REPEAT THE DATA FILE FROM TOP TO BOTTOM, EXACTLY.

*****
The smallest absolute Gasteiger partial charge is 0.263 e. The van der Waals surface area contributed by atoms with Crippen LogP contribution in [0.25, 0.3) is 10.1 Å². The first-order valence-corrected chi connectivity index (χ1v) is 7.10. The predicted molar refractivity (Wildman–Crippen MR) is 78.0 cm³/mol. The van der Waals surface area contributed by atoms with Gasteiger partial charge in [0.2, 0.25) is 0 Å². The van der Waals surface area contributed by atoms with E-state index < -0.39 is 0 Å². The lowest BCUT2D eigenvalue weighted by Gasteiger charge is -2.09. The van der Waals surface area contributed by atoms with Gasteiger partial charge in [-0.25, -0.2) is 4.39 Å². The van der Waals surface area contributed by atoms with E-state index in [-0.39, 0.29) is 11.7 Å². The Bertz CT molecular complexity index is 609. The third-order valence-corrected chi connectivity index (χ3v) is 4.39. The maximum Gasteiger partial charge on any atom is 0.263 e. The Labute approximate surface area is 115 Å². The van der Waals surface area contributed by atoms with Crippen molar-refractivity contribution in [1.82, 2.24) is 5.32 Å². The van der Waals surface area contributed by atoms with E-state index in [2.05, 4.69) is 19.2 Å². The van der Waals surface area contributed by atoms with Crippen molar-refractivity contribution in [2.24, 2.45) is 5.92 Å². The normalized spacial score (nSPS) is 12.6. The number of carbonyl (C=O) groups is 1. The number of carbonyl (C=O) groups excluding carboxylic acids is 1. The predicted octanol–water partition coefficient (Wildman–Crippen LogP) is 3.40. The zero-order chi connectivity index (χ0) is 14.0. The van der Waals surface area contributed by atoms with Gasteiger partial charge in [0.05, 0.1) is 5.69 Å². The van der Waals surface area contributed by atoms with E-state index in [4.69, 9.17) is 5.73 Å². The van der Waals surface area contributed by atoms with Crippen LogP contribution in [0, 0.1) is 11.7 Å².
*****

The smallest absolute Gasteiger partial charge is 0.263 e. The van der Waals surface area contributed by atoms with Crippen LogP contribution in [0.25, 0.3) is 10.1 Å². The first-order valence-corrected chi connectivity index (χ1v) is 7.10. The predicted molar refractivity (Wildman–Crippen MR) is 78.0 cm³/mol. The van der Waals surface area contributed by atoms with Gasteiger partial charge in [0.2, 0.25) is 0 Å². The van der Waals surface area contributed by atoms with E-state index < -0.39 is 0 Å². The lowest BCUT2D eigenvalue weighted by Gasteiger charge is -2.09. The van der Waals surface area contributed by atoms with Gasteiger partial charge in [-0.25, -0.2) is 4.39 Å². The van der Waals surface area contributed by atoms with E-state index in [-0.39, 0.29) is 11.7 Å². The Bertz CT molecular complexity index is 609. The third-order valence-corrected chi connectivity index (χ3v) is 4.39. The maximum Gasteiger partial charge on any atom is 0.263 e. The Labute approximate surface area is 115 Å². The van der Waals surface area contributed by atoms with Crippen molar-refractivity contribution in [1.82, 2.24) is 5.32 Å². The van der Waals surface area contributed by atoms with E-state index in [2.05, 4.69) is 19.2 Å². The van der Waals surface area contributed by atoms with Crippen molar-refractivity contribution in [2.24, 2.45) is 5.92 Å². The normalized spacial score (nSPS) is 12.6. The number of carbonyl (C=O) groups is 1. The number of carbonyl (C=O) groups excluding carboxylic acids is 1. The predicted octanol–water partition coefficient (Wildman–Crippen LogP) is 3.40. The zero-order chi connectivity index (χ0) is 14.0. The van der Waals surface area contributed by atoms with Gasteiger partial charge in [0.05, 0.1) is 5.69 Å². The van der Waals surface area contributed by atoms with E-state index in [4.69, 9.17) is 5.73 Å². The van der Waals surface area contributed by atoms with Crippen LogP contribution in [0, 0.1) is 11.7 Å².